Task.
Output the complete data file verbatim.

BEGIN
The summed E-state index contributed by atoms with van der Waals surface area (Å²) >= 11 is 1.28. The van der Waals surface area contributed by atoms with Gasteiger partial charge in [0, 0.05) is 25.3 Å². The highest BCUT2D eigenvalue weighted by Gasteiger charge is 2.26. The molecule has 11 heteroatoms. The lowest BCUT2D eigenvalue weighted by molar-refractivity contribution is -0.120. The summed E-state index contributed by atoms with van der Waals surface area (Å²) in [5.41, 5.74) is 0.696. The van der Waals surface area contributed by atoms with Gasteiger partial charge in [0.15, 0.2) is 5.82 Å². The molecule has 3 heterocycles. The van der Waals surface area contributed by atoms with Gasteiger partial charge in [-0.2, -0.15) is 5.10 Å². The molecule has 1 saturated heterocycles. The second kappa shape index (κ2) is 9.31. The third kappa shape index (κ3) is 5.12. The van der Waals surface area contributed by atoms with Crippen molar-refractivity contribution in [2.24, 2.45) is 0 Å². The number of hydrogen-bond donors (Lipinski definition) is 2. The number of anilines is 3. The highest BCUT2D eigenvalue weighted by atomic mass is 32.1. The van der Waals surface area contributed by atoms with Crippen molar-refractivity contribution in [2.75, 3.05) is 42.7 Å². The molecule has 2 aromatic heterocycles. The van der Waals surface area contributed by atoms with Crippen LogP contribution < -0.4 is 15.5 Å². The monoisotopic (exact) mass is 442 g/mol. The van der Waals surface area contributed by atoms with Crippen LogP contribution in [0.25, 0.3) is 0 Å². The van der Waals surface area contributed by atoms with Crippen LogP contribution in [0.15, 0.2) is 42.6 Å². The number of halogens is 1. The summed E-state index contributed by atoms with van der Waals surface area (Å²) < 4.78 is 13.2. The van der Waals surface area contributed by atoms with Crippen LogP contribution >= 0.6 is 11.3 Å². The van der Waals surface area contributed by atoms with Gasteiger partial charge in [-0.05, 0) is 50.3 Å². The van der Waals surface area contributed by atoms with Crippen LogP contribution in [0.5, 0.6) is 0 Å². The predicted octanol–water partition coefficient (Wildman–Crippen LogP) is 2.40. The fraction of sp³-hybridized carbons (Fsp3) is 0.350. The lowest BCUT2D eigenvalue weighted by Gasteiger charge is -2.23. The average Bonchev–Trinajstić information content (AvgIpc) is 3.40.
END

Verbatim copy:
The summed E-state index contributed by atoms with van der Waals surface area (Å²) >= 11 is 1.28. The van der Waals surface area contributed by atoms with Gasteiger partial charge in [0, 0.05) is 25.3 Å². The highest BCUT2D eigenvalue weighted by Gasteiger charge is 2.26. The molecule has 11 heteroatoms. The lowest BCUT2D eigenvalue weighted by molar-refractivity contribution is -0.120. The summed E-state index contributed by atoms with van der Waals surface area (Å²) in [5.41, 5.74) is 0.696. The van der Waals surface area contributed by atoms with Gasteiger partial charge in [0.15, 0.2) is 5.82 Å². The molecule has 3 heterocycles. The van der Waals surface area contributed by atoms with Gasteiger partial charge in [-0.2, -0.15) is 5.10 Å². The molecule has 1 saturated heterocycles. The second kappa shape index (κ2) is 9.31. The third kappa shape index (κ3) is 5.12. The van der Waals surface area contributed by atoms with Crippen molar-refractivity contribution in [2.24, 2.45) is 0 Å². The number of hydrogen-bond donors (Lipinski definition) is 2. The number of anilines is 3. The highest BCUT2D eigenvalue weighted by atomic mass is 32.1. The van der Waals surface area contributed by atoms with Crippen molar-refractivity contribution in [2.75, 3.05) is 42.7 Å². The molecule has 2 aromatic heterocycles. The van der Waals surface area contributed by atoms with Crippen LogP contribution < -0.4 is 15.5 Å². The monoisotopic (exact) mass is 442 g/mol. The van der Waals surface area contributed by atoms with Crippen LogP contribution in [0.25, 0.3) is 0 Å². The van der Waals surface area contributed by atoms with Crippen LogP contribution in [0.15, 0.2) is 42.6 Å². The number of halogens is 1. The summed E-state index contributed by atoms with van der Waals surface area (Å²) < 4.78 is 13.2. The van der Waals surface area contributed by atoms with Crippen LogP contribution >= 0.6 is 11.3 Å². The van der Waals surface area contributed by atoms with Gasteiger partial charge in [-0.05, 0) is 50.3 Å². The van der Waals surface area contributed by atoms with Crippen LogP contribution in [0.5, 0.6) is 0 Å². The predicted octanol–water partition coefficient (Wildman–Crippen LogP) is 2.40. The fraction of sp³-hybridized carbons (Fsp3) is 0.350. The lowest BCUT2D eigenvalue weighted by Gasteiger charge is -2.23. The average Bonchev–Trinajstić information content (AvgIpc) is 3.40.